Techniques in Endourology

JOURNAL OF ENDOUROLOGY Volume XX, Number XX, XXXX 2014 ª Mary Ann Liebert, Inc. Pp. ---–--DOI: 10.1089/end.2014.0507

Y Pouch Neobladder—A Simplified Method of Intracorporeal Neobladder After Robotic Cystectomy Allen Sim, MB, BCH, BAO,1 Tilman Todenho¨fer, MD,1 Johannes Mischinger, MD,1 Omar Halalsheh, MD,1 Omar Fahmy, MD,1 Johannes Boettge, MD,1 Steffen Rausch, MD,1 Simone Bier, MD,1 Stefan Aufderklamm, MD,1 Evangelos Liatsikos, MD, PhD,2 Arnulf Stenzl, MD,1 Georgios Gakis, MD,1 and Christian Schwentner, MD, PhD, FEBU1


In recent years, robot-assisted radical cystectomy (RARC) has shown similar oncologic outcomes compared with the gold standard open radical cystectomy with the added benefit of less blood loss and shorter hospital stay. Robot-assisted cystectomy with intracorporeal ileal neobladder is a complex surgical procedure and is usually performed in centers with experienced surgeons. We propose robot-assisted cystectomy with intracorporeal neobladder using the Y pouch previously described in open radical cystectomy. We think that the Y pouch is easier to perform than conventional spherical pouches without compromising functional outcomes. It may therefore be a good alternative for patients undergoing RARC with intracorporeal diversion. detubularized segments arranged in a U shape and two limbs for ureteroileal anastomosis.9 A recent report from the same group has also demonstrated similar functional outcomes of the Y pouch compared with the conventional spherical pouch with daytime and nighttime continence of 93.3% and 85.5%, respectively at 3 years.10 It has been shown that the Y pouch is a low pressure, high volume reservoir with similar long-term functional outcomes compared with other spherical pouches.10 In this article and the accompanying video demonstrating this technique (available at, we describe in detail the key steps in the technique of robotassisted intracorporeal Y pouch neobladder. Our patient is a 67-year-old gentleman with a diagnosis of muscle invasive bladder carcinoma.



raditionally, open radical cystectomy has been the gold standard treatment for patients with muscle invasive bladder cancer and high-risk nonmuscle invasive bladder cancer. Robot-assisted radical cystectomy (RARC), however, has been gaining in popularity since its first introduction in 2003.1 Since then, various reports have shown that RARC is safe and feasible with superior outcomes in terms of blood loss, shorter hospital stay, and earlier return to bowel function.2–6 Beecken and associates7 reported the first case of RARC with intracorporeal ileal neobladder. Long operative time, however, has remained an important issue, and many centers preferred extracorporeal urinary diversion to reduce the operative time and costs. A recent report from the International Robotic Cystectomy Consortium has shown that intracorporeal urinary diversion is feasible with lower risk of complications including gastrointestinal complications8 compared with extracorporeal urinary diversion. This could be attributed to shorter wound incision, less pain, and decreased bowel exposure. Intracorporeal ileal neobladder, however, remains technically challenging with a significant learning curve and is usually performed only in centers with experienced surgeons. In this article, we report the first case of robot-assisted radical cystoprostatectomy with intracorporeal Y pouch neobladder. The Y pouch, also known as a Tanta pouch, was first described by the Egyptian group in 1988.9 The Y pouch was reconstructed using 40 cm of terminal ileum, which consists of the central 1 2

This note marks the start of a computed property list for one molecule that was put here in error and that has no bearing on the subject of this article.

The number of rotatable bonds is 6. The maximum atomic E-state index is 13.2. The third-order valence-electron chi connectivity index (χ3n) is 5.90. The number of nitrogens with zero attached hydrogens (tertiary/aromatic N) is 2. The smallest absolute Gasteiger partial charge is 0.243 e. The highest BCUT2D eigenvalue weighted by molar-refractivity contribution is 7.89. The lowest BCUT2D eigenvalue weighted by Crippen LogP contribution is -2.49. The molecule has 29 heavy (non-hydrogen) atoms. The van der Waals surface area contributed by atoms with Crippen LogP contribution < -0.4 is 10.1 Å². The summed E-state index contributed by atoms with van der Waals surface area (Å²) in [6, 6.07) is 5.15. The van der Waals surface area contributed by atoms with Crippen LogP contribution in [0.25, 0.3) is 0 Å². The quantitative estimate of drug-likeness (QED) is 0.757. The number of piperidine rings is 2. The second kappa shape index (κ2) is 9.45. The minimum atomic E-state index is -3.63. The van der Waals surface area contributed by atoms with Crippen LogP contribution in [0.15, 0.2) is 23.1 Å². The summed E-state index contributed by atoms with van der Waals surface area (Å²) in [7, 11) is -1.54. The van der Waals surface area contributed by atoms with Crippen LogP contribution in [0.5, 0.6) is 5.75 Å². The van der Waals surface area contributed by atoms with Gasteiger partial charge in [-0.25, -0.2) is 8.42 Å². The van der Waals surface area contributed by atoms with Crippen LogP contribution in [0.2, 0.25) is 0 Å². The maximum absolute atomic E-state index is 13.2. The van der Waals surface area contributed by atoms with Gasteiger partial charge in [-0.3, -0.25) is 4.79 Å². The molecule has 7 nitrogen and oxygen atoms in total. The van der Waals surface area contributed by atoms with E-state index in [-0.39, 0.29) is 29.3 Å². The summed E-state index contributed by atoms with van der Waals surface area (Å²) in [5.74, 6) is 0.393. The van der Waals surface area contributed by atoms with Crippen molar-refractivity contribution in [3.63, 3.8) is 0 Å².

Under general anesthesia, the patient was placed in a Trendelenburg position with adequate padding to prevent neuromuscular injury. A 20F Foley cathether was inserted into the bladder. A five-port approach is used. The 12-mm optical trocar was inserted 2 cm above the umbilicus using the Hassan approach. Two 8-mm robotic ports were inserted about 8 cm away from the umbilicus. A 12-mm assistant port was inserted 8 cm away from the right robotic port. Another 5-mm port for suctioning was inserted between the camera and right robotic port (Fig. 1). After the port insertion was completed, the patient was placed in a steep Trendelenburg position and the robot was docked. The nerve-sparing cystoprostatectomy was completed followed by a standard pelvic lymph node dissection.

Department of Urology, Eberhard-Karls University, Tu¨bingen, Germany. Department of Urology, University of Patras, Patras, Greece.



FIG. 1. Port placements: 12-mm supraumbilical camera port; 8-mm robotic port · 2; 5-mm assistant port for suction; and a 12-mm assistant port. For creation of the Y pouch neobladder, after completion of the radical cystoprostatectomy and lymphadenectomy, both ligated ureters were left in their respective side, and there was no need to transpose either ureter below the sigmoid mesocolon. At this point, the robot was undocked, and the Trendelenburg position was reversed approximately 20 degrees to allow the bowels to descend into the pelvis.

FIG. 2. Postoperative intravenous urogram (A) and cystogram (B) showing intact neobladder with no upper tract dilatations.